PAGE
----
The author also wrote self-development books, but this is her only work of fiction. I am looking forward to more novels or collection of short stories!
20th Century reading challenge
Read a book set in each decade of the 20th Century in chronological order (publication date does not matter).
1900s (Boxer Rebellion): Sandalwood Death by Mo Yan, translated by Howard Goldblatt
This is my favourite read of the month, this book really blew my mind. The book is set during the Boxer Rebellion, but we don’t learn much about the Rebellion itself (but I did a lot of Wikipedia readings while reading the book!). Our characters each play their part in the tragedy, while the Qing Dynasty and the Imperial system are collapsing in the background.
Magistrate Qian Ding and his brother were the characters I found the most tragic and interesting. One holds on to the old system and traditional values, the other stands against them, but they both fight in a world that is falling apart. It is also through the character of Qian Ding that we get to feel the most the political changes of the time, so his parts were the most fascinating to me.
I think that the book can be a little difficult to understand for people who don’t have any knowledge of the period (that’s why Wikipedia was a good companion here!). I also think that this book should have a content warning, because it contains scenes or descriptions of executions that I found extremely hard to read.
Verbrechen by Ferdinand von Schirach
In 2022, I want to read in more languages, so I picked a German book. This is a collection of cases that the author worked on as a lawyer. I overall found all the stories very engrossing, and it is hard to believe that these are real cases.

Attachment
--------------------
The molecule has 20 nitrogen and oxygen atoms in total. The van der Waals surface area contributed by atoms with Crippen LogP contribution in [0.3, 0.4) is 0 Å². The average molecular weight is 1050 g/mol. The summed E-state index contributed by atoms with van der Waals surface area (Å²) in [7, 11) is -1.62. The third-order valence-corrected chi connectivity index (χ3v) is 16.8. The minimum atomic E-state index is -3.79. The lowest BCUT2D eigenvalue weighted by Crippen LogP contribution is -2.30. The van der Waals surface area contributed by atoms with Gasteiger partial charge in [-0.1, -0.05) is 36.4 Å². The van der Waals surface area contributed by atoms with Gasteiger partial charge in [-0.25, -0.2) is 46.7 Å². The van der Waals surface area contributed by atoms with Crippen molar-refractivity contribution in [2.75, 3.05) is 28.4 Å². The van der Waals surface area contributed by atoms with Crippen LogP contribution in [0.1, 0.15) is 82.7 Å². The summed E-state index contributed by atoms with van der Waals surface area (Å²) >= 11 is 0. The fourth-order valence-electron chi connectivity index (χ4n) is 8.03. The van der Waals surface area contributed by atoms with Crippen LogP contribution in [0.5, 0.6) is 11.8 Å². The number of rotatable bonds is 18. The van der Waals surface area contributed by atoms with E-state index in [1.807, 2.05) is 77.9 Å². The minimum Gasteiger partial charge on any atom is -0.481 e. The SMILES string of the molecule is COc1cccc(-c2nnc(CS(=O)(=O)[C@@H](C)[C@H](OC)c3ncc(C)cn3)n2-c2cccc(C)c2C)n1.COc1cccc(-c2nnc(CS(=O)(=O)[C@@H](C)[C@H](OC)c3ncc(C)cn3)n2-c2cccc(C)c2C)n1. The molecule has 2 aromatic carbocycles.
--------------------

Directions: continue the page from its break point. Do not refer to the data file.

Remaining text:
There is an interesting reflection on what is guilt, and how the law should punish criminals. Given that the law judges people’s guilt rather than their actions, it is both a fairer system but also more difficult to implement.
This book was perfect for my level, overall easy to read, but I had to look up some words, especially those related to law and court.
『七つの会議』by Jun Ikeido 池井戸潤
I am very excited to have started a new Jun Ikeido. I started it when I was reading 『不連続殺人事件』, because this book was so complex and difficult that I wanted to read something easier and contemporary.
Funny thing is that I used to consider Jun Ikeido more difficult to read than the average detective novels I was mostly reading. This was mainly due to the many words and concepts related to bank loans and how to run a business in general. But compared to 『不連続殺人事件』, Jun Ikeido feels extremely easy to read! Sure, I need to look up words from time to time, but that is nothing compared to the struggles I felt while reading Ango Sakaguchi.
This shows that it is always beneficial to vary the level of books we read.
That’s it for January! I hope you all had a good reading/studying start in the year!